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When a new employee upsets the status quo

We don't like strangers round 'ere

integrating a new employee video

Congratulations, you’ve hired a fantastic new employee! They’re talented and experienced and you have every confidence that they’ll be really successful in their new role.

They’ve been through the induction process, met the CEO and know where the canteen is.

But then you introduce them to the team they’ll be working in.

And all hell breaks loose!

I’ve worked with a client who was experiencing exactly this issue.

One of their previously high-performing teams had fallen apart. Many team members had left and the rest were disgruntled and disengaged.

And the problems all started when a (well-qualified and professional) new employee was brought onboard.

Sounds extreme, right? But when you think about it, it makes sense.

The team in question was well-established and one of the best performing teams in the business. It had developed extremely effective ways of working, was very slick and well-gelled.

But it wasn’t terribly creative. Team members had become somewhat stuck in their ways. Not surprising perhaps when those ways were so successful but a lack of innovation was likely to be detrimental in the long-term.

So the manager recruited a new team member – Amanda.

Amanda was well-qualified for the role and set about her tasks with efficiency and integrity. But in a very short time she had managed to upset most of the team.

Why? Simply because she went about things in a very different way to the rest of them. While they were hugely collaborative, she was independent. While they followed procedure, she challenged conventions and came up with new approaches. While they were very supportive of each other, she didn’t really see the need to care about anybody else.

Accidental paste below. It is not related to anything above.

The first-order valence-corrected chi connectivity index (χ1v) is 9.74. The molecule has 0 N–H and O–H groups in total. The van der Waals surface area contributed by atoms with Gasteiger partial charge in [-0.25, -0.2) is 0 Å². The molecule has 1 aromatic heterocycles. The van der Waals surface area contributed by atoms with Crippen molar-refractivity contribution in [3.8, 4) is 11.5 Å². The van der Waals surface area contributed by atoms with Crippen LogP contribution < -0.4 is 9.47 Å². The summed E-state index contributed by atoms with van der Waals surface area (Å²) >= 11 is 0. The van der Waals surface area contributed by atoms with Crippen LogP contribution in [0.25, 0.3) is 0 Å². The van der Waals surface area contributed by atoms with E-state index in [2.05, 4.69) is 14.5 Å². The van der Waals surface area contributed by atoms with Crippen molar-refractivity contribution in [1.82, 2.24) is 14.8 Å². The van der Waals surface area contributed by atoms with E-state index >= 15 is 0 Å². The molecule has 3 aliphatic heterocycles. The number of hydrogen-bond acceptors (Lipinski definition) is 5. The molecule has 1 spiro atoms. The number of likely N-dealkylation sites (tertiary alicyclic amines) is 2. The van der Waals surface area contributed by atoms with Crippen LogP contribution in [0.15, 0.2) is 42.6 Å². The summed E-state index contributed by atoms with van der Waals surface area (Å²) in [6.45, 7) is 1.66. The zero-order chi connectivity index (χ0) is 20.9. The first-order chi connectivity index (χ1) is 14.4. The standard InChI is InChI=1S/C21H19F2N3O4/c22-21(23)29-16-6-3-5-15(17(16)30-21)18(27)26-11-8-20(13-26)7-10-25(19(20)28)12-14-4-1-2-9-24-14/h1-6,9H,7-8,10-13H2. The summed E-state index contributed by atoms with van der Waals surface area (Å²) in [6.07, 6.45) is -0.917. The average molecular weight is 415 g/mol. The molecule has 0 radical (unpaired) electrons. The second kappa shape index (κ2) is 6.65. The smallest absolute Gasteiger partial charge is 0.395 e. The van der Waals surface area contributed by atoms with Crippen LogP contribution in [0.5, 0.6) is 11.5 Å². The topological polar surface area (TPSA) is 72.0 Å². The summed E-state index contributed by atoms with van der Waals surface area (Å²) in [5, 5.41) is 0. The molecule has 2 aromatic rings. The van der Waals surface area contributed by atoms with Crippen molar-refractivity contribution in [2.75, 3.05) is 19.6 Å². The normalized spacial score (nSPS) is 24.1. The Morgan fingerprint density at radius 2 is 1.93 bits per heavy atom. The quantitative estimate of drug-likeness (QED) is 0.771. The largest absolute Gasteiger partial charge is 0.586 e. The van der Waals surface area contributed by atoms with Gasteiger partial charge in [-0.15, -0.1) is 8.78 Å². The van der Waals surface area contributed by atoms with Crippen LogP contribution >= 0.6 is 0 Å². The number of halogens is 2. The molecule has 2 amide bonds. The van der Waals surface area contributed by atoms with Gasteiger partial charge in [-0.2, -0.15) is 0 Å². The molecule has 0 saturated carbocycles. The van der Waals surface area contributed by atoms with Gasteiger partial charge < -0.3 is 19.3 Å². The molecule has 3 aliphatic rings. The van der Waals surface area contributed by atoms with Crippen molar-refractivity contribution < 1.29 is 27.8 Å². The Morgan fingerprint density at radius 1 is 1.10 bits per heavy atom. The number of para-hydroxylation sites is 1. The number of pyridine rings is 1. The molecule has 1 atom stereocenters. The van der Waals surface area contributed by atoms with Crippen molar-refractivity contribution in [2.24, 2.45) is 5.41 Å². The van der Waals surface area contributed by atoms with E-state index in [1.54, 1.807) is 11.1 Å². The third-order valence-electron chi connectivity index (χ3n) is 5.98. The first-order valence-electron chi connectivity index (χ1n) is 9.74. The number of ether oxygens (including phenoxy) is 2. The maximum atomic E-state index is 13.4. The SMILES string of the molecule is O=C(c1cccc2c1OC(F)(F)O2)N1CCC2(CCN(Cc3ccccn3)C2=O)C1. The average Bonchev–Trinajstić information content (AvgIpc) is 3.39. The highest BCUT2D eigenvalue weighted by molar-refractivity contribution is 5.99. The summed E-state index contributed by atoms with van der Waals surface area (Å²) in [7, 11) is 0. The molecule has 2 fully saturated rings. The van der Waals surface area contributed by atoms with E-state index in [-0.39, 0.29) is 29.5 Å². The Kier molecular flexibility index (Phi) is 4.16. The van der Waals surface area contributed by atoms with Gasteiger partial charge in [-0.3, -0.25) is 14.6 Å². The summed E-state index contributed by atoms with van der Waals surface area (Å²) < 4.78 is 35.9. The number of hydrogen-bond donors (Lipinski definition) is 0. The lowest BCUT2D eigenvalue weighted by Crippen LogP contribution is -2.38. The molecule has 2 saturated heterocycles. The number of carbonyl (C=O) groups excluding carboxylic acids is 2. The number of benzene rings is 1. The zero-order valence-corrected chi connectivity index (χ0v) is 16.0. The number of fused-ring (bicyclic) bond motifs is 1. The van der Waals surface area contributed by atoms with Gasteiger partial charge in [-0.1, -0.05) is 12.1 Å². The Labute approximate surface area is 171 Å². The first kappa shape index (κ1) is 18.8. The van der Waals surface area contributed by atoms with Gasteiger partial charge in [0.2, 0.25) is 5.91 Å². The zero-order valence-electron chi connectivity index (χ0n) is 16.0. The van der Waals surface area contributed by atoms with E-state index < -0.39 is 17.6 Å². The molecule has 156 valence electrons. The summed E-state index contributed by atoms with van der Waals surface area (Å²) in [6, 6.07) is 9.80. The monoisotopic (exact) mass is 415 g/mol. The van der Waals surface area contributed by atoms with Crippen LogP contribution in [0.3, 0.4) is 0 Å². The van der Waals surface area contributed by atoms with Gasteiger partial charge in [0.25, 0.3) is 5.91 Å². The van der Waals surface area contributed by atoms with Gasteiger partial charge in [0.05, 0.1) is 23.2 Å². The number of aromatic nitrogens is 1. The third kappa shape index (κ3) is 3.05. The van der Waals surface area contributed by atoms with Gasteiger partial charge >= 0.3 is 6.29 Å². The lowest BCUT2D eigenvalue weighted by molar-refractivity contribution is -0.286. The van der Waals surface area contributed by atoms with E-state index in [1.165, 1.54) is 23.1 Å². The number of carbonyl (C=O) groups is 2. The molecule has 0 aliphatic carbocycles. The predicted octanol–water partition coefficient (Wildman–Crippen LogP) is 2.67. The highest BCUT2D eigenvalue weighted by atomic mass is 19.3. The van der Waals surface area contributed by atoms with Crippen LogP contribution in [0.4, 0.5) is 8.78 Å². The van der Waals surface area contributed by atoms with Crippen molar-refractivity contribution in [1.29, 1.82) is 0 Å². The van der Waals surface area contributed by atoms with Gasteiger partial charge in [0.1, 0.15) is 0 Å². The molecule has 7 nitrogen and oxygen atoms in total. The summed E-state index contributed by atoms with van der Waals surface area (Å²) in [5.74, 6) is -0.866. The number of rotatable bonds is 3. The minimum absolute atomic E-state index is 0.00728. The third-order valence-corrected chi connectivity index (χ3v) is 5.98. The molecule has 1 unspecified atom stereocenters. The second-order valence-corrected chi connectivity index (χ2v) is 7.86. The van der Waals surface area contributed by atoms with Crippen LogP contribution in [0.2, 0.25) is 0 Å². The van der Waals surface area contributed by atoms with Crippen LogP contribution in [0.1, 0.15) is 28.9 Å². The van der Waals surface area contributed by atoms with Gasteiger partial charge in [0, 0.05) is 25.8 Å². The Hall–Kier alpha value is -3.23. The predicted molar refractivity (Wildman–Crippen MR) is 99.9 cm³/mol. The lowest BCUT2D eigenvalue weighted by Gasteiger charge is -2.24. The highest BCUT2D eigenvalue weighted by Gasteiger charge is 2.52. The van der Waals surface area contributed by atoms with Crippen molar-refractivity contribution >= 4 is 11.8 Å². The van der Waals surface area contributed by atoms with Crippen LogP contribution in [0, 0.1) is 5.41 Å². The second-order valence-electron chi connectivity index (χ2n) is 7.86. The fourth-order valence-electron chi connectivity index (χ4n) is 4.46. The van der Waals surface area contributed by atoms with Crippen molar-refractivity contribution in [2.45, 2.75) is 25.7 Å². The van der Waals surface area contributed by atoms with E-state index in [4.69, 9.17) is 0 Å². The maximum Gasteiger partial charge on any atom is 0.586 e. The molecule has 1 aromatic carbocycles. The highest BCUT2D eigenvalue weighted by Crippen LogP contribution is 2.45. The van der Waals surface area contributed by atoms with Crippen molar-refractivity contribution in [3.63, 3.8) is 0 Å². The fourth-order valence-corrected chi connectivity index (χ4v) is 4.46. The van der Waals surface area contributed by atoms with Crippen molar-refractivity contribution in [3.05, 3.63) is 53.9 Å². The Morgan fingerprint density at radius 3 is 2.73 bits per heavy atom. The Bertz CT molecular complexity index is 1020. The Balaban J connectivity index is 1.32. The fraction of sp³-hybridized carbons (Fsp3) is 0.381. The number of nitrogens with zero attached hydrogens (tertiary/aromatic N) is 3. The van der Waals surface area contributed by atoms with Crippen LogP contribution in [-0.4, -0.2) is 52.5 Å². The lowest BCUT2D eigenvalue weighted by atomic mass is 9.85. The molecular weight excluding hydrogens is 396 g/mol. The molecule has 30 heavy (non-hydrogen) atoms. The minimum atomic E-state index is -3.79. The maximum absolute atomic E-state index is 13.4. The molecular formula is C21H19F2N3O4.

The status quo was severely disrupted. The team resented Amanda for not conforming to behaviours that had become the norm but that were largely unspoken. Her manager was confused about why Amanda was being rejected by the team. Performance levels plunged and people started talking about leaving.

What was going on here?

Bruce Tuckman identified that teams go through four keys stages of development.

  1. Forming – the team starts working together – tentatively but politely.
  2. Storming – people push against boundaries, there is friction, possibly conflict between personalities and working styles. There is the risk that the team will break apart.
  3. Norming – things calm down, people start to trust each other, appreciate each others’ strengths and work out how to work together.
  4. Performing – the team’s working to a high standard, achieving their goals.

The team in question had been through all these stages already and was happily settled in the ‘performing’ stage.

The team manager felt that, given this, it would be easy to integrate a new member into this high-functioning set-up.

But what he didn’t anticipate – as many managers don’t – is that the introduction of this new member actually set the team right back to the ‘storming’ stage. 

It doesn’t always happen, it’s true. It is possible to integrate new team members without this level of disruption. But this tends to be only if they’re quite similar personality-wise to the rest of the team.

If the plan is to bring someone onboard who’s quite different from other members – like Amanda – to inject some new energy or creativity or innovation into a team – then you need to expect and prepare for conflict.

There are a number of steps the manager could have taken before or as soon as Amanda joined to alleviate the problems and help the team get back up to speed:

  • give the new team member a clear and thorough understanding of the team they’re about to join – the expectations, the established ways of working, the unwritten rules
  • give the team a clear and thorough understanding of this new person – their strengths, why they’ve been recruited, how to help them integrate
  • prepare the team for a potential dip in performance as everyone adjusts to the new make-up of the team
  • undertake some team-building activities to help bring people together.

To read more about Tuckman’s team formation model and how to apply it to your team, click here.

What happened to the team in question? Despite the team manager’s best efforts to rescue the situation, it was too late. The team didn’t survive. The business lost a number of talented and experienced individuals as well as the healthy revenue they generated.

But by anticipating and preparing for disruption to a team’s status quo when a new member comes along, you can do much to smooth the process and return things to normal, maybe even better than normal, as quickly as possible.

For more on tackling team conflict, click here.

One Comment

  1. realtekh says:

    nice……….thank you for your sharing

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